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    5 Feb, 2021

    SPSS makes progress in implementing its activities

    The Support to Peace and Security in the SADC Region Programme (SPSS) has made progress in implementing scheduled activities designed to strengthen SADC's Peace and Security Architecture.

    The Programme, funded under the 11th European Development Fund (EDF) for a period of three-and-half years to the tune of €15 million, completed the first year of its three-and-half years' implementation schedule on 21 November, 2019. It was initiated on 21 November, 2018 following the signature of the Pillar Assessed Grant or Delegation Agreement (PAGODA) between the European Union (EU) and the SADC Secretariat.

    The SPSS Programme is specifically mandated to strengthen the capacity of the SADC Organ on Politics, Defence and Security Cooperation to promote peace, security and democracy across the SADC Region in line with the SADC Treaty and the Protocol on Politics Defence and Security Cooperation of 2001.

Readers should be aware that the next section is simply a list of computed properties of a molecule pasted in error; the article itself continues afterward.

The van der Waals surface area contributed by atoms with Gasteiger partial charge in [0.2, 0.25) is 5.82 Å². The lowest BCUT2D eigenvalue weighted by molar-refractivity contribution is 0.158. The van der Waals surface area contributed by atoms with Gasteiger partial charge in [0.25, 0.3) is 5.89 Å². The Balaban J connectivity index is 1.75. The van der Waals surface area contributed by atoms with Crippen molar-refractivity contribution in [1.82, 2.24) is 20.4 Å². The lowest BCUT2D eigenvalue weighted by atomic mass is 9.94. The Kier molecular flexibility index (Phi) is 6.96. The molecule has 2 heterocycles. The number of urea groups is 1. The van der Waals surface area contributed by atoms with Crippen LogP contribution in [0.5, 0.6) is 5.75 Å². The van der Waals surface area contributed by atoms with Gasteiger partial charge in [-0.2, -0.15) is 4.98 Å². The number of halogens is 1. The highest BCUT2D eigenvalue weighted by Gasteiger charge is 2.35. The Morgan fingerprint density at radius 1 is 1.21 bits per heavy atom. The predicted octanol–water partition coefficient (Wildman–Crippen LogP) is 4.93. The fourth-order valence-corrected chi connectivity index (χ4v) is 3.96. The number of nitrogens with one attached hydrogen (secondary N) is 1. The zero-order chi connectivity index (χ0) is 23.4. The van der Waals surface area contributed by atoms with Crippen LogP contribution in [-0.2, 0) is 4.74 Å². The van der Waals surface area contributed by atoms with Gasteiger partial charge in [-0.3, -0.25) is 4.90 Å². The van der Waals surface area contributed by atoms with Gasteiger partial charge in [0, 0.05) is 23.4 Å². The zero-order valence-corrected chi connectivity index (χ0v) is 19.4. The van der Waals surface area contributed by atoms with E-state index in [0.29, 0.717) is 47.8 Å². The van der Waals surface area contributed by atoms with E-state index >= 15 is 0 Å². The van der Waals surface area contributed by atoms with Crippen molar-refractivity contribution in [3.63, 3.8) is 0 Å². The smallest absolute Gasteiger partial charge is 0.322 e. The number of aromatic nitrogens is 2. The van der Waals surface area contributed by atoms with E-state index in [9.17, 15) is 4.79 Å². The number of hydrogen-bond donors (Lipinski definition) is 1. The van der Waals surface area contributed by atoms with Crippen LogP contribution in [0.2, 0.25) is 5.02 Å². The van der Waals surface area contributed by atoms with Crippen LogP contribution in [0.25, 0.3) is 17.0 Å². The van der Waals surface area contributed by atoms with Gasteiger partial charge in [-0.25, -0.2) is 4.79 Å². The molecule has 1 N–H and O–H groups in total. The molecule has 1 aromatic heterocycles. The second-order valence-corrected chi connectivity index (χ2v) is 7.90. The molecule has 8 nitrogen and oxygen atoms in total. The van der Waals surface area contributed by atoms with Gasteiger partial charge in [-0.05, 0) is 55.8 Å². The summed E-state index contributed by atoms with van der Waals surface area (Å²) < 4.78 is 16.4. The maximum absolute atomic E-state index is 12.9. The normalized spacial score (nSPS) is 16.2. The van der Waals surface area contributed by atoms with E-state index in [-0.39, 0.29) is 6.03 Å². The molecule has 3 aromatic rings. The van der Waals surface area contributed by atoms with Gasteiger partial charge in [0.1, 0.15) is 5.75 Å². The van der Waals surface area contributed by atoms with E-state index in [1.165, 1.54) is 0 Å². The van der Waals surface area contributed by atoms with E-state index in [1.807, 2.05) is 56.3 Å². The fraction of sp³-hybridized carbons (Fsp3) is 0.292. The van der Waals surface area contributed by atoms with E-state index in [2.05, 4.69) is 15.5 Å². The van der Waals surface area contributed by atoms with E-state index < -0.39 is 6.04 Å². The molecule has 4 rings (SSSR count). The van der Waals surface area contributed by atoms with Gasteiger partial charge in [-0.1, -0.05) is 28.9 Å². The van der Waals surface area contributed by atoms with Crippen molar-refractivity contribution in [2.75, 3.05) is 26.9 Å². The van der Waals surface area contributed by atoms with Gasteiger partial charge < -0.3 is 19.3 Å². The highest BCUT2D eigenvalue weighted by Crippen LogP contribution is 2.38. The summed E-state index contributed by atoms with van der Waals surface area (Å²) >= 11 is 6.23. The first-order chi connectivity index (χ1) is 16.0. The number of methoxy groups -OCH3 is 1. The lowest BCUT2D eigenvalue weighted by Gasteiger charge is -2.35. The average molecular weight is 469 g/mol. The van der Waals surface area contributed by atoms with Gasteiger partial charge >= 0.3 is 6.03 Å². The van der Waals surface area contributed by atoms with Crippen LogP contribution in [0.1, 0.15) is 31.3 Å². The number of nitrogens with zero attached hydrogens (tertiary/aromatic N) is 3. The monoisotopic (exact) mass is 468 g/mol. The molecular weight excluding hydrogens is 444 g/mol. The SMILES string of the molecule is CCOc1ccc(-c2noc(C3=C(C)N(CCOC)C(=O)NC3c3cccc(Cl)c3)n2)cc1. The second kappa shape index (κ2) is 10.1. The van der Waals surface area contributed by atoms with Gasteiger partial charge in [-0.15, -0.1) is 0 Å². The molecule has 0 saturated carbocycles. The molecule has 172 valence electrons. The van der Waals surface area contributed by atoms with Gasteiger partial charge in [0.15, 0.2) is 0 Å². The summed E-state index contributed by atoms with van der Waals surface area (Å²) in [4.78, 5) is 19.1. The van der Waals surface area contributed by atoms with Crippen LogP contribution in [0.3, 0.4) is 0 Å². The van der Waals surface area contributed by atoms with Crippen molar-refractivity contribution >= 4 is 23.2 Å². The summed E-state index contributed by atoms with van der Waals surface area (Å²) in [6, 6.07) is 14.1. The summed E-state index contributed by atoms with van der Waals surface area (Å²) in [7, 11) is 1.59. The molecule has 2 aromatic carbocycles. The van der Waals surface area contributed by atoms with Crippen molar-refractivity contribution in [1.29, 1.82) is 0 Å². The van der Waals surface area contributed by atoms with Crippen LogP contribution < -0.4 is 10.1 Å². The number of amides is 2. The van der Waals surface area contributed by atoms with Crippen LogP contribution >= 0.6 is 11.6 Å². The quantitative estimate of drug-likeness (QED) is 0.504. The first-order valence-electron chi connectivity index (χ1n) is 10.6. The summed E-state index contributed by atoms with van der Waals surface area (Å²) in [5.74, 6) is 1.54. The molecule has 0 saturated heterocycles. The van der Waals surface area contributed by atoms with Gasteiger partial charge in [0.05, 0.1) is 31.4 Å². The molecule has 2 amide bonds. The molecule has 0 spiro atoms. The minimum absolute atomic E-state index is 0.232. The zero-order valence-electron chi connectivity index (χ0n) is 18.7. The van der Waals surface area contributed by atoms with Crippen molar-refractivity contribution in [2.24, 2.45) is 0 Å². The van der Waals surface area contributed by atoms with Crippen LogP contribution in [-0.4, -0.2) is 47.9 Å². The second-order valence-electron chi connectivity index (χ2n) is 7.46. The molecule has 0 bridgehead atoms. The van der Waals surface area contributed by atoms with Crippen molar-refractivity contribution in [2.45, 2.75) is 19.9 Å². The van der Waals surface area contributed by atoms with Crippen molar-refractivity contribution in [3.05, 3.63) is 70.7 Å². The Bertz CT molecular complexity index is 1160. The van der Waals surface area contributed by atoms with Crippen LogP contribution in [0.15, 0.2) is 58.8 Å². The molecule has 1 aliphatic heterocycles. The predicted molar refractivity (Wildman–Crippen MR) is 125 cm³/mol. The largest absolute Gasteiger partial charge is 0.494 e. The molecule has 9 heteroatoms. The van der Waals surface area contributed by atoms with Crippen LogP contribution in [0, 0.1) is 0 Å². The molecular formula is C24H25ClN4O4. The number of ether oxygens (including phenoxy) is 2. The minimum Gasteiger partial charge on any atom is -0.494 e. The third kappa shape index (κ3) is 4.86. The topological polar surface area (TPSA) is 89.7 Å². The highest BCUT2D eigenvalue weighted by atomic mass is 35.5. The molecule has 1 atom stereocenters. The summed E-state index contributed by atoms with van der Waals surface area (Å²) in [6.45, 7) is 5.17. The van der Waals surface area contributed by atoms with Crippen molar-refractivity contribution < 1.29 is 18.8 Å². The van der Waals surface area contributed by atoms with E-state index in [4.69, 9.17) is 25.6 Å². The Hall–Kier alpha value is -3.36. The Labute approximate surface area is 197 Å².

The Programme has four Key Results Areas (KRAs). The first of these is deals with strengthening Capacity for Electoral Assistance. In this regard, the Programme commenced effective implementation in December 2018, focussing on calendar events, particularly, elections in the Democratic Republic of Congo (DRC) and the Second Round of the Presidential Elections in Madagascar.

    Since the commencement of active implementation in December 2018, the Programme has exceeded the annual target of training 170 election observers in the application of Information and Communications Technologies (ICT)-based election observation and reporting techniques.

    A total of 226 individuals were trained to cover nine national elections that took place in DRC and Madagascar in 2018; South Africa, Malawi and Madagascar in 2019; as well as Presidential and National Assembly Elections in Botswana, Mauritius, Mozambique and Namibia.